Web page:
Beyond emoticons: Emotional support online

The Internet can be a dark, dark place at times.

Although we have made notable advancements, having created a seemingly endless amount of online communities and social networks, it seems that our ability to ridicule one another has advanced alongside technology. Various online communities pride themselves on ripping one another to great degree. 4Chan, an image board not for the faint of heart, is probably the most notorious offender, anonymously spewing out racist, homophobic and generally damaging remarks all for the sake of a few laughs. And with the growing awareness of cyberbullying, Internet communities are being looked down upon more than ever.

It begs the question: Are there still good people out there?

Given the aforementioned example, it is easy to be skeptical. However, sometimes it takes a small, almost insignificant action to create something that’s far bigger than one would expect. Such is the case of Bridget Hughes.

KFOX14 published an article on Friday detailing Hughes’ search for a hat she lost at Sky Harbor International Airport. On the surface, her story seems fairly common among travelers, but lo and behold, there is far greater depth in her lost headwear. This hat, a floppy, brown corduroy affair, was worn by Hughes’ mother throughout her battle with cancer and chemotherapy up until her passing in 1997. The hat was given to her by her aunt some years after her mother’s death and Hughes has worn it ever since. Columnist Gina Benitez reports Hughes saying, “I've taken it with me all sorts of places the past year, as just kind of a, I guess a way for my mom to experience what I'm experiencing,” which is why after not being able to find her missing memento, Hughes went to Facebook in hopes of retrieving it. Little did she know, her plea would go viral, accumulating more than 37,000 “likes” and has been shared close to 224,000 times, receiving comforting words from all over the world, this attempt to reunite with the symbol of her mother has indeed turned into something far greater than a mere lost article of clothing.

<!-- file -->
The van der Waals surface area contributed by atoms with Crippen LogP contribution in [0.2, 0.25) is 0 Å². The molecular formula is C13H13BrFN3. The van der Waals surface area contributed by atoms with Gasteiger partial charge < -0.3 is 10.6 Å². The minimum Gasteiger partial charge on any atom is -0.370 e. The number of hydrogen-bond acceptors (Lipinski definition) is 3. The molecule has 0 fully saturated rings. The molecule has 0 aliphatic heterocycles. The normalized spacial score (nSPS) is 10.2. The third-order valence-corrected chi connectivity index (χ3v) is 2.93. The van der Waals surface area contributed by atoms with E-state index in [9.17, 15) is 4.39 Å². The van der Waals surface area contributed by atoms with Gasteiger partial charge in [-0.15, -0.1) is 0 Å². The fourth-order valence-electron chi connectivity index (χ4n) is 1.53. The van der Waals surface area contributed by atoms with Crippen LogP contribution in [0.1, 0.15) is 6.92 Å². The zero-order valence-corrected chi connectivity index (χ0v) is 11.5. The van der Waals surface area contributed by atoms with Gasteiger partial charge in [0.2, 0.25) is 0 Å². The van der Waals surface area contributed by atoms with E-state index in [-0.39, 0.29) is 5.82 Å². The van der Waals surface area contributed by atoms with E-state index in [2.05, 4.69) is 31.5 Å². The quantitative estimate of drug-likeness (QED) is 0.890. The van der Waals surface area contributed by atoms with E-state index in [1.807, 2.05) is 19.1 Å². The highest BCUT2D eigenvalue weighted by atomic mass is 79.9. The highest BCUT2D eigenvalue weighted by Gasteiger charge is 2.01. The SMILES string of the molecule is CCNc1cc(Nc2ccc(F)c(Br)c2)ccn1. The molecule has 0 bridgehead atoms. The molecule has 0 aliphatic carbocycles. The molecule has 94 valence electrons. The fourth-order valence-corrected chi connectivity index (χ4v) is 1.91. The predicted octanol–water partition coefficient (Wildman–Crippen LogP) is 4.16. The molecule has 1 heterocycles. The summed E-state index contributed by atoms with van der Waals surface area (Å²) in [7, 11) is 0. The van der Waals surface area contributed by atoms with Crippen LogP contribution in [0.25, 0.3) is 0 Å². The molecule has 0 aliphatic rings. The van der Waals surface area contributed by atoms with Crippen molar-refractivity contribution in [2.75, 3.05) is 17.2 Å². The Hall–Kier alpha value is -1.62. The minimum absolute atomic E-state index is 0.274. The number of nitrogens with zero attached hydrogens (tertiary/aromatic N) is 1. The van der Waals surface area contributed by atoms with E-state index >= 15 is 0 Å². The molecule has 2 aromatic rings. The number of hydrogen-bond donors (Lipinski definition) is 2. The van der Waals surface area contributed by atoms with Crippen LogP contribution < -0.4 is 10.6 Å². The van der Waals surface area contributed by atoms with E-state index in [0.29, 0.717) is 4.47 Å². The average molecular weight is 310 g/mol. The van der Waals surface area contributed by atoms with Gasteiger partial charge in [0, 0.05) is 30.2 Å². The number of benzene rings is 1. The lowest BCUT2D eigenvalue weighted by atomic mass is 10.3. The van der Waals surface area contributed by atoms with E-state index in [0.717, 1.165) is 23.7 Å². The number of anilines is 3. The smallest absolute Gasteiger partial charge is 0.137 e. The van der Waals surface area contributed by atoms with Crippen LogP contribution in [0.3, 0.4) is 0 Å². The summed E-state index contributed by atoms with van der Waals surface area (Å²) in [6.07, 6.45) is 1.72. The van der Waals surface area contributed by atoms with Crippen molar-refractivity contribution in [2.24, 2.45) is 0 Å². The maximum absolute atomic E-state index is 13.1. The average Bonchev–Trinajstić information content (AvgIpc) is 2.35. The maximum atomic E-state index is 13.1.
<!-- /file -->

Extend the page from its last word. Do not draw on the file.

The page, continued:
As impersonal as Facebook and online communities often times may seem, it is things like this that give me hope not only for the Internet at large, but for humanity.

Nowadays, people (or at least Americans) seem so focused on the self. We spend so much time selfishly trying to mold our personal identities that we sometimes forget that there are people out there going through the same struggles as we are. Hughes’ plea has proven that.

Being able to empathize with one another and share our experiences is something rather unique in us as humans. That’s something we often take for granted. What Hughes has achieved is not merely a successful Facebook page. While she has yet to find her mother’s hat, she and those who have left her comments and have shown that even though the Web has seemed to increase introversion and user apathy, there are still good people out there that are ready and willing to comfort their fellow human beings.

To answer the question posed earlier: Yes, I do believe there are still good people out there. We need these people. It doesn’t matter if you’re from Arizona or Albany, the fact that someone completely different from you has gone through a similar experience, and the fact that they cared enough to reach out to someone, despite the distance, should give us hope for our future.

 

Reach the columnist at schergos@asu.edu or follow him at @ShawnChergorsky

 

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